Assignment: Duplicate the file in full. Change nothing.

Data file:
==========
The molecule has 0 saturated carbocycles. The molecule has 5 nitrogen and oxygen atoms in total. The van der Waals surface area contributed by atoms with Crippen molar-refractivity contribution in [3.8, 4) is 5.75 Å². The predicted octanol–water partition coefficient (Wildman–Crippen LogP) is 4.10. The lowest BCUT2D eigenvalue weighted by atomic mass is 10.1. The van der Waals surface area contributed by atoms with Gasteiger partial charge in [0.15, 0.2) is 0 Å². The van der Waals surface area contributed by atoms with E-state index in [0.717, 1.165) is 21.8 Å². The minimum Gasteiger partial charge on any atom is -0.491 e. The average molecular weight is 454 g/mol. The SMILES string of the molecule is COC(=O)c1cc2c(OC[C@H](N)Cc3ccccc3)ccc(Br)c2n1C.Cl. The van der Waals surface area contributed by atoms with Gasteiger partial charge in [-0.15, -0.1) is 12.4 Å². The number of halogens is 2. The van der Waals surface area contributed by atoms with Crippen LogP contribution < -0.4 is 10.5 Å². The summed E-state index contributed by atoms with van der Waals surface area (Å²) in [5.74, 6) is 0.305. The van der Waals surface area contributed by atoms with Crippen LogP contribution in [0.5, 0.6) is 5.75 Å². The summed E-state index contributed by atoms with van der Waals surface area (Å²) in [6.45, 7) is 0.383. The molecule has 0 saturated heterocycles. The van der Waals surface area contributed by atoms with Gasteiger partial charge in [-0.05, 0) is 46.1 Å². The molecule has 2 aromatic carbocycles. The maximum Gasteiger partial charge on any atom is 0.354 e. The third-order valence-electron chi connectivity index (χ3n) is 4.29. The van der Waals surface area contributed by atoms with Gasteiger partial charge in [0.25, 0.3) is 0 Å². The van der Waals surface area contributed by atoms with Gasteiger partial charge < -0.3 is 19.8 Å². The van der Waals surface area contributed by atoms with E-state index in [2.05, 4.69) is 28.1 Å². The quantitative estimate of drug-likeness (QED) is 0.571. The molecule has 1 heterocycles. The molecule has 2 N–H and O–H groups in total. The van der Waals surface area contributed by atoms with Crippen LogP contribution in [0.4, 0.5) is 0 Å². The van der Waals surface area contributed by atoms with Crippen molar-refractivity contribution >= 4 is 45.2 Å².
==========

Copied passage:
The molecule has 0 saturated carbocycles. The molecule has 5 nitrogen and oxygen atoms in total. The van der Waals surface area contributed by atoms with Crippen molar-refractivity contribution in [3.8, 4) is 5.75 Å². The predicted octanol–water partition coefficient (Wildman–Crippen LogP) is 4.10. The lowest BCUT2D eigenvalue weighted by atomic mass is 10.1. The van der Waals surface area contributed by atoms with Gasteiger partial charge in [0.15, 0.2) is 0 Å². The van der Waals surface area contributed by atoms with E-state index in [0.717, 1.165) is 21.8 Å². The minimum Gasteiger partial charge on any atom is -0.491 e. The average molecular weight is 454 g/mol. The SMILES string of the molecule is COC(=O)c1cc2c(OC[C@H](N)Cc3ccccc3)ccc(Br)c2n1C.Cl. The van der Waals surface area contributed by atoms with Gasteiger partial charge in [-0.15, -0.1) is 12.4 Å². The number of halogens is 2. The van der Waals surface area contributed by atoms with Crippen LogP contribution < -0.4 is 10.5 Å². The summed E-state index contributed by atoms with van der Waals surface area (Å²) in [5.74, 6) is 0.305. The van der Waals surface area contributed by atoms with Crippen LogP contribution in [0.5, 0.6) is 5.75 Å². The summed E-state index contributed by atoms with van der Waals surface area (Å²) in [6.45, 7) is 0.383. The molecule has 0 saturated heterocycles. The van der Waals surface area contributed by atoms with Gasteiger partial charge in [-0.05, 0) is 46.1 Å². The molecule has 2 aromatic carbocycles. The maximum Gasteiger partial charge on any atom is 0.354 e. The third-order valence-electron chi connectivity index (χ3n) is 4.29. The van der Waals surface area contributed by atoms with Gasteiger partial charge in [0.25, 0.3) is 0 Å². The van der Waals surface area contributed by atoms with Gasteiger partial charge < -0.3 is 19.8 Å². The van der Waals surface area contributed by atoms with E-state index in [2.05, 4.69) is 28.1 Å². The quantitative estimate of drug-likeness (QED) is 0.571. The molecule has 1 heterocycles. The molecule has 2 N–H and O–H groups in total. The van der Waals surface area contributed by atoms with Crippen LogP contribution in [0.4, 0.5) is 0 Å². The van der Waals surface area contributed by atoms with Crippen molar-refractivity contribution >= 4 is 45.2 Å².